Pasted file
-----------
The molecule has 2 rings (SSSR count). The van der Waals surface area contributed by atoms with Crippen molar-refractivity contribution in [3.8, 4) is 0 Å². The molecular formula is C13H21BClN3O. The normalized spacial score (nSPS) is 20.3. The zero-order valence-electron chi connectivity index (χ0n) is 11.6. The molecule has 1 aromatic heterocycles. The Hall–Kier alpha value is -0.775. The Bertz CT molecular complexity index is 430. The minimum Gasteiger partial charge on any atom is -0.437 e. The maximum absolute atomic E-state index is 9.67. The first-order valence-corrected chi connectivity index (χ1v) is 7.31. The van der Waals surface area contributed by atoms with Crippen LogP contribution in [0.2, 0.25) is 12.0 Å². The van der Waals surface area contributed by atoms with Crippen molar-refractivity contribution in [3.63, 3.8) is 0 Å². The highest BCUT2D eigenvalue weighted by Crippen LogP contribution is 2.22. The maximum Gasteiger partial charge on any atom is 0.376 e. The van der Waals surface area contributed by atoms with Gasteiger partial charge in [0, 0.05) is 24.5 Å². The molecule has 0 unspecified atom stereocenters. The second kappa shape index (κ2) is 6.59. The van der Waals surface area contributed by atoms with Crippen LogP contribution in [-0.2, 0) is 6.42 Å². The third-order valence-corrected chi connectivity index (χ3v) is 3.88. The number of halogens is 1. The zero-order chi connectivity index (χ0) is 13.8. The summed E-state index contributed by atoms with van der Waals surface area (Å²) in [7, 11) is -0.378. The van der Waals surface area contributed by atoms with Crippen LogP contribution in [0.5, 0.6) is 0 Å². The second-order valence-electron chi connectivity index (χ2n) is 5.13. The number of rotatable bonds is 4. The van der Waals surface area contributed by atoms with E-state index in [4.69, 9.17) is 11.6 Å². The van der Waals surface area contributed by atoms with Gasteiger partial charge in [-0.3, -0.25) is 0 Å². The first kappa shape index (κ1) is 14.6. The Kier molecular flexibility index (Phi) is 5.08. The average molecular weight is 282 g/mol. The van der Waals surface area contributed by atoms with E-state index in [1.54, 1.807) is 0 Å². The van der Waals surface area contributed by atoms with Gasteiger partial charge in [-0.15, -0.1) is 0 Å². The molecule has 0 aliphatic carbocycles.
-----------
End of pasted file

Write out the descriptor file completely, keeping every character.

The molecule has 2 rings (SSSR count). The van der Waals surface area contributed by atoms with Crippen molar-refractivity contribution in [3.8, 4) is 0 Å². The molecular formula is C13H21BClN3O. The normalized spacial score (nSPS) is 20.3. The zero-order valence-electron chi connectivity index (χ0n) is 11.6. The molecule has 1 aromatic heterocycles. The Hall–Kier alpha value is -0.775. The Bertz CT molecular complexity index is 430. The minimum Gasteiger partial charge on any atom is -0.437 e. The maximum absolute atomic E-state index is 9.67. The first-order valence-corrected chi connectivity index (χ1v) is 7.31. The van der Waals surface area contributed by atoms with Crippen LogP contribution in [0.2, 0.25) is 12.0 Å². The van der Waals surface area contributed by atoms with Crippen molar-refractivity contribution in [3.63, 3.8) is 0 Å². The highest BCUT2D eigenvalue weighted by Crippen LogP contribution is 2.22. The maximum Gasteiger partial charge on any atom is 0.376 e. The van der Waals surface area contributed by atoms with Gasteiger partial charge in [0, 0.05) is 24.5 Å². The molecule has 0 unspecified atom stereocenters. The second kappa shape index (κ2) is 6.59. The van der Waals surface area contributed by atoms with Crippen LogP contribution in [-0.2, 0) is 6.42 Å². The third-order valence-corrected chi connectivity index (χ3v) is 3.88. The number of halogens is 1. The zero-order chi connectivity index (χ0) is 13.8. The summed E-state index contributed by atoms with van der Waals surface area (Å²) in [7, 11) is -0.378. The van der Waals surface area contributed by atoms with Crippen LogP contribution in [0.5, 0.6) is 0 Å². The second-order valence-electron chi connectivity index (χ2n) is 5.13. The number of rotatable bonds is 4. The van der Waals surface area contributed by atoms with E-state index in [4.69, 9.17) is 11.6 Å². The van der Waals surface area contributed by atoms with Gasteiger partial charge in [-0.3, -0.25) is 0 Å². The first kappa shape index (κ1) is 14.6. The Kier molecular flexibility index (Phi) is 5.08. The average molecular weight is 282 g/mol. The van der Waals surface area contributed by atoms with E-state index in [1.54, 1.807) is 0 Å². The van der Waals surface area contributed by atoms with Gasteiger partial charge in [-0.15, -0.1) is 0 Å². The molecule has 0 aliphatic carbocycles.